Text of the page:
There are times when helpful hints about turning off the gas when not in use are foolish, because the gas has been turned off permanently, or until you can pay the bill. And you don’t care about knowing the trick of keeping bread fresh by putting a cut apple in the box because you don’t have any bread and certainly not an apple, cut or uncut. And there is no point in planning to save the juice from canned vegetables because they, and therefore their juices, do not exist.

In other words, the wolf has one paw wedged firmly into what looks like a widening crack at the door. (How to Cook a Wolf, page 66)

No other book has been as inspirational or as significant in both my cooking and my desire to write about food as MFK Fisher’s How to Cook a Wolf. It’s a book about cooking (and remaining happy) in the absolute bleakest of times – during war, under ration, or when one is limited by finances, shortages, or long, cold seasons. It was written in 1942, then revised in 1954, and it remains timeless in its advice and good sense. It’s also beautifully written.

mfkfisher

It’s not very long – you could probably read it in a weekend. And it’s just so sensible. Gas and electricity are expensive – why not spend one evening making enough soup to last a week? Meat and eggs aren’t always affordable – why not make a meal of corn grits and vegetables? What we’d now call vegan cooking is, in this book, just what you do when you don’t have much else. There are also good tips for working with cheap cuts of meat and offal, recipes for dinners in which eggs are the main course, and instructions for making mouthwash and soap.

Even if you don’t make the recipes, they are a great jumping-off point. Many of the recipes call for things like rabbit and pigeon, which are expensive proteins now and not likely to be in your fridge or freezer anyway. But you can adapt, and stew a tough bit of beef, or cook up chicken thighs or make a meatball or turn your leftovers into something else entirely with a long cook in a bright sauce and a low oven.

It’s also about redefining dinner – dinner does not have to be meat, potatoes, and some boiled vegetable. I don’t know how many times our dinner has been some manner of grain porridge topped with steamed spinach or asparagus and a poached egg; it’s something we eat all the time, not just when we’re broke (but also when I’m lazy, when it’s raining too much to walk to the store, when I just feel like a poached egg and something green …). It’s a good book, and a short book, and not preachy. Where some of Fisher’s other writing is more indulgent, How to Cook a Wolf is a reflection of the time it was written and quite sensible.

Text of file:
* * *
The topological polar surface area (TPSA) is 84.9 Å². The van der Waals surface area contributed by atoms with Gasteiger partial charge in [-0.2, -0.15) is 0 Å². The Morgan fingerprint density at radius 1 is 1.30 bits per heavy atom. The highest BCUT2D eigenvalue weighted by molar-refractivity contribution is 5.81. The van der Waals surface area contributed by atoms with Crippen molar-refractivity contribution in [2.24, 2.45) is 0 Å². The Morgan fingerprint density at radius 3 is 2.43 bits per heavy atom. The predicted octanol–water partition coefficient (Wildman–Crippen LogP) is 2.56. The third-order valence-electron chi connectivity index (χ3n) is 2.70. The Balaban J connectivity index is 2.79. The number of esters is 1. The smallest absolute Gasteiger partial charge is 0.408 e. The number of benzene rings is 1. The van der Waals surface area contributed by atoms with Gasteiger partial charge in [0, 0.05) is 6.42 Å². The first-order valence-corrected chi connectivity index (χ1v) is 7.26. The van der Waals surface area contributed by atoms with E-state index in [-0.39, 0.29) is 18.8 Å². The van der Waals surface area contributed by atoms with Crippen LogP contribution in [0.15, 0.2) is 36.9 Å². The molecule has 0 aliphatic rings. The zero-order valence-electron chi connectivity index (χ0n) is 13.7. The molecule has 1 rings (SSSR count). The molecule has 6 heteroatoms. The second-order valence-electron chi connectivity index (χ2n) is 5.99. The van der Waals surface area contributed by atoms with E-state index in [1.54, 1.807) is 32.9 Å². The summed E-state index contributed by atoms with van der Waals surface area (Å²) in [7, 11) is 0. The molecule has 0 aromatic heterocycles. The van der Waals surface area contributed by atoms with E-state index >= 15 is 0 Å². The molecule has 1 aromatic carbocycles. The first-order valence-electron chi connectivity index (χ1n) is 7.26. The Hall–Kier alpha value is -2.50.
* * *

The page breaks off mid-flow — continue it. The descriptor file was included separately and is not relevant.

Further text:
I’ve actually made her War Cake a few times, while not at war but certainly without eggs or milk or butter. It’s a nice thing to have when you are 22 and your parents are coming to your damp basement apartment for tea and you want to look like a grown-up but can only afford half the illusion.

If you already have a bit of fat and buy just what you need for this recipe out of the bulk bins, it will cost you just a few dollars to make and you’ll end up with a loaf you can slice and toast or muffins you can freeze. It’s very adaptable as well, so feel free to make substitutions based on what you have in your cupboards already.

War Cake

  • 2 cups flour, white or whole wheat
  • 1/4 tsp. baking soda
  • 2 tsp. baking powder
  • 1/2 cup shortening, oil or bacon fat (always save your bacon fat)
  • 1 cup sugar, brown or white
  • 1 cup water
  • 1 tsp. cinnamon
  • 1 tsp. other spices, such as ginger, cloves, mace, etc.
  • 1 cup chopped dried fruit, such as raisins or prunes

Lightly grease a 9″x5″ loaf pan. Set aside.

Sift together your flour, baking soda, and baking powder. Set aside.

In a pan over medium-high heat, combine the rest of your ingredients, and bring them to a boil. Reduce heat to medium and simmer for five minutes. Remove the pot from the heat and cool its contents completely.

Add the dry ingredients to your cooled wet ingredients, stir to combine, and pour into your prepared loaf pan. Bake at 325°F for about 45 minutes, or until a toothpick inserted in the centre of the loaf comes out clean.

You can also make this recipe as muffins; reduce your cooking time to 20-25 minutes.

 

Peanut butter banana cookies.

Cookie monster.

He’s got my nose, but pretty much nothing else. This picky-eating business is flummoxing at best – the kid would live entirely on Nutri-Grain bars if given the option. I don’t get it. There is no “just try it,” no “just one bite.” He must get this stubbornness from his father.

Occasionally it’s nice to save ourselves a fight and just give in and give him what he wants. He wants cookies.

Fortunately he likes things like raisins and bananas, so I can make him cookies and not be tempted to eat every single one. To be honest, baking’s been a bit weird around here. It’s rare that we have a purely decadent baked good, as Toddler adjusts his standard of living very quickly and we’re trying to maintain some standards by keeping him off white flour … at least until he’s reached the age of reason and can be convinced to eat actual food. (The white flour is for me, because I have a lot of feelings to eat.)